“Le Roman de la Rose”: fear, danger, & walls vs. #bridgesnotwalls #NoWallsNoBan #LoveTrumpsHate



#UBCSAAM 2016-01-25 virtual teach-in (2)

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  • Some current parallels, like #femfog in the Medievalist community
  • Older post on here
  • Collected bits and pieces via Facebook and Twitter over the last week
  • And some more verbiage


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Next up: work in progress, #femfog


Currently connecting up:

  • The Maria de Ventadorn & Gui d’Uisel partimen
  • Some other medieval Occitan partimens & tensos
  • Questions: are rape jokes possible or permissible? Is there any way in which they can be positive and productive in educating and acting against rape (pseudo-)culture? And more immediately in preventing assault?
  • The K-Beauty débacle, feminism, academic feminism, and the point and public purpose of academia & academics
  • Having been obliged to think about the absurd foolish #femfog and #GYB bollocks, and how this feels… how shall I put it… intrusive?
  • Foolish and wise laughter and their social and ethical side: Plato (ideas triggered by talk on Friday), via Jean de Meun and Erasmus and Rabelais, looping back to medieval Occitania (and surrounds, i.e. Catalonia): Raimon Vidal de Besalú, Guilhem d’Aurenga, Socratic irony, true nobility of soul, and taking the piss (out of oneself and generally)
  • Satire, sincerity, play and its imaginative hypothetical space, and mesura (in whichever language, time, and culture; or as utopian ideal)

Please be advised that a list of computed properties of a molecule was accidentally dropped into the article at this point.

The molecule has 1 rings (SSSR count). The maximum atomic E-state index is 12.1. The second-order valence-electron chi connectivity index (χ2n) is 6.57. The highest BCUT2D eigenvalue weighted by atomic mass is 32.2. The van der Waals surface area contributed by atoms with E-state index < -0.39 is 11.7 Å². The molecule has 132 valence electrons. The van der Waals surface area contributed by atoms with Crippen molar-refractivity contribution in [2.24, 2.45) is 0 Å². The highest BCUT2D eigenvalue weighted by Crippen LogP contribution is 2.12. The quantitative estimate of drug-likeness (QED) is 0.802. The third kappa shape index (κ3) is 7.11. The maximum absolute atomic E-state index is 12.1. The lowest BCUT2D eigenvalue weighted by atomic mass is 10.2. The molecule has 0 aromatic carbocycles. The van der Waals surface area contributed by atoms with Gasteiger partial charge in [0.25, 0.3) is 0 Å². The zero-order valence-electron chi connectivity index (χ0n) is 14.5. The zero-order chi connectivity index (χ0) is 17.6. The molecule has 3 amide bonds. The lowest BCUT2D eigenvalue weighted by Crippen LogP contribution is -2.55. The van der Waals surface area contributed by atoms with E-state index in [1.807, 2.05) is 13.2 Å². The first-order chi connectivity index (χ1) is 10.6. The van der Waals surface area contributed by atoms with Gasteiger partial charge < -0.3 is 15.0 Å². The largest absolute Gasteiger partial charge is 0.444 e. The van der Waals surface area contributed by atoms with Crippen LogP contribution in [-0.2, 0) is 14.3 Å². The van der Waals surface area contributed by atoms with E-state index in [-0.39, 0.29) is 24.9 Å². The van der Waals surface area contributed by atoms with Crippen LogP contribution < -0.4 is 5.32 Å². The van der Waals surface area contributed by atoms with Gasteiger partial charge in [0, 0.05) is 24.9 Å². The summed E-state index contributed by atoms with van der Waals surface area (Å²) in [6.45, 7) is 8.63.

• On which: it would be nice and proper if “PC” were to be returned to its original and longest-running meaning: the standard abbreviation for “Pillet-Carstens,” that is, the standard numbering system for the Troubadour lyric corpus (at least, for the 478 poets identified at that time, which has expanded since) and our industry standard since Alfred Pillet & Henry Carstens, Bibliographie der Troubadours. Schriften der Königsberger Gelehrten Gesellschaft, Sonderreihe, Band 3. (Halle: Niemeyer, 1933); for the record, this was one of these monumental two-generation-spanning works actually completed in 1931 and NOT a member of that other species of 1930s German philology. William P. Shepard’s classic 1934 Modern Language Notes review may be recommended as a splendid quick introduction in English.
  • So: #FeministHardcorePhilologySaysFogYou and #FogYB


Radio-Canada interviews: notes (English version)

(Updated 2016-01-10 & -19)


On blogging and hospitality (revised August 2017)

While I’m not the world’s biggest fan of Chronic(le) pieces, and while they can be disappointingly click-baity, I thought this “advice” yesterday from David Perry was splendid. It’s short and simple. Clear and true.


Facebook history this week

Facebook has long very keen on “stories” and “storytelling.” This is as much to do with marketing, advertising, and commercial selling as it is with sociable chat and chatter or with celebrating and nurturing imagination and civilisation. Nevertheless, the Facebook Grand Master Authors’ intentions notwithstanding, Facebook is a good read for us Lit. Hum. readers of stories and histories, or, as meta-meta-meta-medievalists might prefer, histoires. 

There’s also a goodly dose of the poetic, metapoetic, and mythopoetic; often also weaving themselves into narrative continuities. Memes start, wax, wane, cross-fertilise, and morph. Poetic histories happen. Myths cycle, loop, and spiral in endless return. Interrupted and deviated by creative sparks, derivative ingenuities, and other metamorphoses too.

Of the various assorted topical strands running around on Facebook of late, several have been about history and histories. And one stands out as actually being important and of continuing relevance. (more…)


Or: public outreach act of the week: what an academic does at the weekend.


another day, another fun-filled survey

and at some point I will actually get to see more of the UBC Medieval Workshop! My main impediment hasn’t been completing surveys; it’s been the unfortunate conflict with teaching and meetings. But these have all been fine; I’m not complaining.

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First, the fun stuff. The Medieval Workshop. (more…)